Women frequently report that tight clothing such as jeans with a prominent in-seam can exacerbate vulvar pain as well as the irritation of vulvar dermatoses such as lichen sclerosus. The abrasion of thong underwear can exacerbate most vulvar conditions, and has been suggested as a cause of recurrent perineal fissuring. We have noted that Tencel wick-away athletic clothing and underwear is particularly helpful to those whose skin is irritated by perspiration. Women with skin problems affecting the groin, e.g. intertrigo, hidradenitis, and dermatoses, do well avoiding briefs with elastic around the leg openings. Women’s boxer shorts are made by Hanes and are available through other suppliers on-line.
Women with all types of vulvovaginal disease tell us that they are most comfortable when able to go without underwear and wear a longish skirt or caftan. Many women are accustomed to wearing underwear to bed. For symptomatic women we suggest sleeping without underwear in loose pajamas or a gown.
While one review suggests that consumer use of enzyme-containing laundry detergent products does not pose any greater risk of skin irritation than non-biological variants, concern over these chemicals for women with irritated skin promotes encouragement of using products as free of dyes, scents, and additives as possible. Use fragrance and enzyme free detergents such as Arm and Hammer® or All Free®. Avoid Tide® (contains enzymes).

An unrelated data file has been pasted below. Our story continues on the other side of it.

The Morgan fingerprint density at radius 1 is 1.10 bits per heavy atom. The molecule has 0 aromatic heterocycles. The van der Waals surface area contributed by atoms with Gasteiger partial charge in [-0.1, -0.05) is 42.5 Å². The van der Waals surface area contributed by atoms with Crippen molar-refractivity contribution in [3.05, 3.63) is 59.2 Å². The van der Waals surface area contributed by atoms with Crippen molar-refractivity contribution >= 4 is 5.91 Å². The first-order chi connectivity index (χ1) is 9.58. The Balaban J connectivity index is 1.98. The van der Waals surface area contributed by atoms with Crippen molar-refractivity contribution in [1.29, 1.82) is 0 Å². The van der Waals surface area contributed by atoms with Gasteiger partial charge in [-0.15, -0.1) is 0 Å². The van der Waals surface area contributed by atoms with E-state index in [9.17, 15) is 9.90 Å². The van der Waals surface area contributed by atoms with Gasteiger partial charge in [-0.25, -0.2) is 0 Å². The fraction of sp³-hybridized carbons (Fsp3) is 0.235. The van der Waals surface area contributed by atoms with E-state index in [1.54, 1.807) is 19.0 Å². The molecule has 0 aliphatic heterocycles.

Exercise, sports, cycling, horseback riding
There is no medical evidence regarding horseback riding but the question of its contribution to pain and irritation arises. For a woman with active irritation or pain, many activities, even walking, may be problematic. Avoidance of biking, spinning, and horseback riding until the condition is in control is advised. However, it is important to consider that if a saddle is properly fitted and proper equestrian technique used, impact against the saddle is minimized. Saddles with an opening to minimize vulvar impact are also available. The same is true of bicycling. Women need to know that exercising in tight, Lycra clothing may predispose them to vulvar irritation. Rinsing with warm water after exercise, if not a shower and a change into loose clothing is good preventive activity.